Keynote speaker

  • Todd Lawson (Toronto)


  • Nizamudin Ahmed – Florida International University
  • Emaan Alebban – Providence College
  • Mukhtar H Ali – University of Illinois Urbana-Champaign
  • Vinay Khetia – Shi’a Research Institute
  • Mohammad Amin Mansouri – Central Washington University
  • Sajjad Rizvi – University of Exeter
  • Eliza Tasbihi – McGill University
  • Cyrus Zargar – University of Central Florida

To register, visit: Ibn ‘Arabi and the Shi’i Tradition: Texts, Ideas, and Receptions | Shi’a Research Institute (shiaresearch.ca) [/]

Note: Limited seats available, registration is mandatory.

March 2024

Young Writer Award 2023 – Prize winner

We are pleased to announce that the winner of the 2023 MIAS Young Writers Award is Nur Ahmad, currently a PhD candidate at the University of Leiden. This is the fifth time that the Society has run this competition, which gives an award (this year $1500) for the best essay written by a young scholar under the age of 35 on a theme related to Ibn ‘Arabi or his legacy.

The award was judged by three prominent Ibn ‘Arabi scholars – Professor Michael Sells of the University of Chicago; Dr Aydogan Kars of Monash University, Australia; and Dr Angela Jaffray, who will be best-known to members of the Society for her translations of Ibn ‘Arabi’s works, The Universal Tree and the Four Birds (Anqa Publishing, 2007) and The Secrets of Voyaging (Anqa Publishing, 2015). Many thanks to them for the time and attention they devoted to task of choosing a winner out the eight excellent entries that we received.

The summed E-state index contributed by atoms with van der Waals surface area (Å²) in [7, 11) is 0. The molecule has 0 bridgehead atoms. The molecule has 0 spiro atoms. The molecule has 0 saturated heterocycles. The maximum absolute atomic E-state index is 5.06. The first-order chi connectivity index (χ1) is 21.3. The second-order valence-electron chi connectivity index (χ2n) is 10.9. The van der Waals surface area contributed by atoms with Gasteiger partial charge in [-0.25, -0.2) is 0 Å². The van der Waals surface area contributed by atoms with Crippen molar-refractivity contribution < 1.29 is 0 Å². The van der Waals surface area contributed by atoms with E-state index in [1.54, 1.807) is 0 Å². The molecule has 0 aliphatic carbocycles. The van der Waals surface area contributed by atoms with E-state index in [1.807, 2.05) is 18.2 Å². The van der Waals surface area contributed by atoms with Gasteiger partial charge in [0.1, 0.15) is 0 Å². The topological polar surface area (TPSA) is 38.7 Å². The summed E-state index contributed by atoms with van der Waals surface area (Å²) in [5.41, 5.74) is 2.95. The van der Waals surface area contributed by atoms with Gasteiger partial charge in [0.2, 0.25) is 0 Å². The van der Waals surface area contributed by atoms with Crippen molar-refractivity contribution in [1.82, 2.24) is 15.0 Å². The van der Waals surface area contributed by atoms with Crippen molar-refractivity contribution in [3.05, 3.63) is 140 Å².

The winning essay is entitled ‘Akbarian Hermeneutics in pre-Modern Javanese Literature’. As the title suggests, this is an exploration of Sufi Quranic exegesis in Javanese culture for which, as Ahmad explains, Ibn ‘Arabi’s ideas formed the predominant framework. The judges felt that this is a ground-breaking piece of work, exploring a previously little-known area of study and exhibiting excellent scholarship based on hitherto unstudied sources.

Other entries are also thought worthy of mention. ‘Highly Commended’ are Elif Emirahmetoglu for her essay: ‘The Human Self and Personhood in Akbarīan Sufism and Chinese Buddhism’, which again, breaks new ground in its detailed comparison between these two highly sophisticated traditions; and Sophie Tyser for her essay ‘The World, Man and Ritual Prayer according to Ibn al-ʿArabī’ for its thorough and comprehensive exposition on Ibn ‘Arabi’s understanding of prayer. ‘Commended’ is Farah Akhtar for ‘Cosmos as Revelation: Reason, Imagination, and the Foundations of Ibn ‘Arabī’s Scriptural Hermeneutics’. All four of these essays will be submitted to the Society journal for consideration for publication.

Many thanks to all those who sent in submissions to the award. The hard work and thought that went into all the essays is much appreciated, and it is great to know that there are such excellent young scholars working on Ibn ‘Arabi’s heritage. It bodes very well for the future of Akbarian studies.

Jane Clark

About the young writers